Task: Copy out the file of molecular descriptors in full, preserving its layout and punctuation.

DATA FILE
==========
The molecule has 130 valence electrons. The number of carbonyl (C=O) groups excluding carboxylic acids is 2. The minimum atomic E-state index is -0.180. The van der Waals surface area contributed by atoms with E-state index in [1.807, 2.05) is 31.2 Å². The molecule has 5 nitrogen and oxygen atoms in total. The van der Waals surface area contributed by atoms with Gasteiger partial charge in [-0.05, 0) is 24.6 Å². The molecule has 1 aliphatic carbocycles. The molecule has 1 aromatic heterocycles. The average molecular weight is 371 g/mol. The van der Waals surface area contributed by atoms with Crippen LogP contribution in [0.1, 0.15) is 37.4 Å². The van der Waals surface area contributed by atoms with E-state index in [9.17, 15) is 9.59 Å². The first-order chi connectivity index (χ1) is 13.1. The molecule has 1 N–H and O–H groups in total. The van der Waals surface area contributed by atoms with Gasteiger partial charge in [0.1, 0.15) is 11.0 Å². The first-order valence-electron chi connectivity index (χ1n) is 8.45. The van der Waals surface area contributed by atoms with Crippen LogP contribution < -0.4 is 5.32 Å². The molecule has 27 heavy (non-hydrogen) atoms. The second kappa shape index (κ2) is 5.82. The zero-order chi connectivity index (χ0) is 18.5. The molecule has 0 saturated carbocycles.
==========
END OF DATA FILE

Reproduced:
The molecule has 130 valence electrons. The number of carbonyl (C=O) groups excluding carboxylic acids is 2. The minimum atomic E-state index is -0.180. The van der Waals surface area contributed by atoms with E-state index in [1.807, 2.05) is 31.2 Å². The molecule has 5 nitrogen and oxygen atoms in total. The van der Waals surface area contributed by atoms with Gasteiger partial charge in [-0.05, 0) is 24.6 Å². The molecule has 1 aliphatic carbocycles. The molecule has 1 aromatic heterocycles. The average molecular weight is 371 g/mol. The van der Waals surface area contributed by atoms with Crippen LogP contribution in [0.1, 0.15) is 37.4 Å². The van der Waals surface area contributed by atoms with E-state index in [9.17, 15) is 9.59 Å². The first-order chi connectivity index (χ1) is 13.1. The molecule has 1 N–H and O–H groups in total. The van der Waals surface area contributed by atoms with Gasteiger partial charge in [0.1, 0.15) is 11.0 Å². The first-order valence-electron chi connectivity index (χ1n) is 8.45. The van der Waals surface area contributed by atoms with Crippen LogP contribution < -0.4 is 5.32 Å². The molecule has 27 heavy (non-hydrogen) atoms. The second kappa shape index (κ2) is 5.82. The zero-order chi connectivity index (χ0) is 18.5. The molecule has 0 saturated carbocycles.